There Are No Good Apples

Screenshot: CNN

It was somewhat disconcerting for my cousin, a cop in Washington, D.C., to attend my book event at Politics and Prose in March. Not really for me, since I knew he was coming. But when he walked in towards the end of my talk—in full vested, booted and armed cop gear—the atmosphere shifted, and I watched the (mostly black) audience, who’d been, to that point, watching me, watch him; all with the same question on their faces: “WTF is he doing here?”

I was tempted to speak on his presence, to assure everyone that he’s my fam. The implication being that since he’s my family, you don’t have to worry about him. He’s cool. (In hindsight, I probably should have.) But even now, I’m not sure how alleviating that would have been, because I don’t know if they would’ve believed me. Not that he was my cousin; but that they don’t have to worry. That he was cool. And, well, I’m not sure if I believed that either.

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Of course, I want to believe that my cousin is one of the cops we don’t have to worry about. One of the cool cops. One of the good apples. And I feel the same way about my three other cousins in law enforcement. They’re my family. My people. My blood. I’ve shared chili dogs, sleeping bags, and summers in New Castle, Pa., with them. I was a groomsman in one’s wedding 11 years ago, standing seven feet away from him as he married another cop. I still remember attending another’s high school graduation party 27 years ago, and how sore my toes were at the end of the night from standing on them during all the group family pictures.

But I’m sure Amber Guyger has cousins who love her, too. I’m sure the officer who shot Atatiana Jefferson through her window and killed her has cherished memories of family reunions and wedding receptions, too. And I presume that each of them has family who’d consider them to be cool too. “Oh, I know she’s a cop. But she’s my cousin. She’s cool.

Does it matter that the cops in my family are black, and is it true that this blackness makes them safer to the rest of us than white police officers are? I used to think so. I used to believe there were clear distinctions between black cops—and not just the ones in my family, but the ones I’ve hooped with, the ones who frequent the same coffee shops I do, the ones who work the door at Whole Foods and know my name—and the ones who are legitimate dangers to us.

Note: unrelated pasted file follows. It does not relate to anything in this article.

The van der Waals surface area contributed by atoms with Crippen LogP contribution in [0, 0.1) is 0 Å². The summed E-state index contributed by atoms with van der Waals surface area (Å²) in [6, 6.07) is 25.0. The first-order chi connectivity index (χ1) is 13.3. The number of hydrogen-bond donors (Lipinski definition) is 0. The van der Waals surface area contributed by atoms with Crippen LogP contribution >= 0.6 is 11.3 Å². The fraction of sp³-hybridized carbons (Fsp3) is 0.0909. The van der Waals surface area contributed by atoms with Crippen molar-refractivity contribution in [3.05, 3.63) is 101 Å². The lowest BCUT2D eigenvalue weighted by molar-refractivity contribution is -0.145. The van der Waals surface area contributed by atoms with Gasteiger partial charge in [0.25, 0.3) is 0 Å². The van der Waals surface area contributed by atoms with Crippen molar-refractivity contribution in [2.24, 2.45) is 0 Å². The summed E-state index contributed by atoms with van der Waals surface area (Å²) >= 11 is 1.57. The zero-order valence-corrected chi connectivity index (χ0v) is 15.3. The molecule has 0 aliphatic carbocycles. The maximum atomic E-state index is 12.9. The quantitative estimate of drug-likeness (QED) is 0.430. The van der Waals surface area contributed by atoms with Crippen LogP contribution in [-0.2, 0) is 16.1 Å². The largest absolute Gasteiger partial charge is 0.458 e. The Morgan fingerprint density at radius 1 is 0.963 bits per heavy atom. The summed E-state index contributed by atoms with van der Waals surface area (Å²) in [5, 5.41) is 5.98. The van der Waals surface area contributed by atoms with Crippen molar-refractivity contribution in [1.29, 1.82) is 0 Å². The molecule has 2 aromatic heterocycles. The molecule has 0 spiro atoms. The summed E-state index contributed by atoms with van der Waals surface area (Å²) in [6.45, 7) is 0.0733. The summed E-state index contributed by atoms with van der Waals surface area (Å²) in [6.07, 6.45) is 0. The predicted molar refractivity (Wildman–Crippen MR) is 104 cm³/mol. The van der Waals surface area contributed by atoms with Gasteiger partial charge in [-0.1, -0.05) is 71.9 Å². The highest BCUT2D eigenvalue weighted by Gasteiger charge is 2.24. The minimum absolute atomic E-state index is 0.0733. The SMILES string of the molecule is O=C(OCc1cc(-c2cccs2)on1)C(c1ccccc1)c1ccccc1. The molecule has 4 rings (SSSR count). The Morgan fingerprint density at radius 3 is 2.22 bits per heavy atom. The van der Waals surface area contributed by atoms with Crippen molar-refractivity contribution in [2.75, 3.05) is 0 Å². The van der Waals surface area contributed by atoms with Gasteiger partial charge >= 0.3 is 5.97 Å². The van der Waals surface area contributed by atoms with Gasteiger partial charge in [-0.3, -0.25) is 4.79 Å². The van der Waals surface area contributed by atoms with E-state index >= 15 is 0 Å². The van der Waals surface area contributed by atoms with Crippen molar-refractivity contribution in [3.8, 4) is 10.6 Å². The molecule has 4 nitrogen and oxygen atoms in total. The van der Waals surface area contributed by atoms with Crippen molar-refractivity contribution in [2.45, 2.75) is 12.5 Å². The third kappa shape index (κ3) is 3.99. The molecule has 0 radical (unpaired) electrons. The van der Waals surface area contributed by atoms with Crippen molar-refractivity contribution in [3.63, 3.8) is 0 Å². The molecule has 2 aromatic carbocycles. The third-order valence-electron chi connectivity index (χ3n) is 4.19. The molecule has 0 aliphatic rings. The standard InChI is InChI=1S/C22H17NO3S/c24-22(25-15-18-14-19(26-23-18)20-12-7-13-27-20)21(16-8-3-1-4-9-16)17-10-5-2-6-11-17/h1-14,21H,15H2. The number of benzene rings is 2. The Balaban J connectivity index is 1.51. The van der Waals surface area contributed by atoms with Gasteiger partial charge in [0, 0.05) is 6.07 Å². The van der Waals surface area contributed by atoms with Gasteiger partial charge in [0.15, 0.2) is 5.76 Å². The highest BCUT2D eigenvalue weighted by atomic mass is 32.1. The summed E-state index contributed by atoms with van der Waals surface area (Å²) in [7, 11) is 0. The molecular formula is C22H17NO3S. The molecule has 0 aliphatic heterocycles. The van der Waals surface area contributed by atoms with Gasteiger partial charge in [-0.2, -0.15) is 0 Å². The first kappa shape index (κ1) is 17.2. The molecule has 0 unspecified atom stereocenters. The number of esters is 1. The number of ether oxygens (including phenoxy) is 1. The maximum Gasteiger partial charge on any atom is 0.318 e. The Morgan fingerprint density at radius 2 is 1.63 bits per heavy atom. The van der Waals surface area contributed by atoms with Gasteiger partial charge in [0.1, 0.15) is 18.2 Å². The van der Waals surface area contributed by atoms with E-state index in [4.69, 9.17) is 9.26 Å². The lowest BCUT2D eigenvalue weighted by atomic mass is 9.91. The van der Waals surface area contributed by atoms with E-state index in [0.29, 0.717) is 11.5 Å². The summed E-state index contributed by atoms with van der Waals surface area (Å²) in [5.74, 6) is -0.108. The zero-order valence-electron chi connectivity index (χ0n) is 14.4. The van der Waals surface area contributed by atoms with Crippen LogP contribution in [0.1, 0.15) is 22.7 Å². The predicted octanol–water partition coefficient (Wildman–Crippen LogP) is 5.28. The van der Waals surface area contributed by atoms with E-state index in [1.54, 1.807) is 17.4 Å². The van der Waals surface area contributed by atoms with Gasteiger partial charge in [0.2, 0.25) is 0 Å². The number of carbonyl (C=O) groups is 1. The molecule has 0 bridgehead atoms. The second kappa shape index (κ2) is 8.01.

And I still want to believe that.

But I’m actively endangering the lives of other black people when I ask them to be less skeptical, less cynical, and less guarded around cops; even the ones I happen to personally know and love. Because considering them to be good apples—and asking other people to share that consideration—requires a level of cognitive dissonance that asks that we (that I) consider one set of insignificant and insufficient data (I happen to know them) and ignore the rest. It is safer, it is smarter, it is right to be wary of all in uniform. To be suspicious of all in uniform. To consider all in uniform to be bad apples. This doesn’t mean that they’re bad people; just that, as long as they’re in uniform, as long as they possess the power and privilege to shoot and kill us, as long as Atatiana Jefferson and Botham Jean and Sandra Bland and Antown Rose and Mike Brown and Tamir Rice are dead, it doesn’t matter.

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About the author

Damon Young

Damon Young is the editor-in-chief of VSB and a columnist for GQ.com. His debut memoir in essays, What Doesn't Kill You Makes You Blacker (Ecco/HarperCollins), is available for preorder.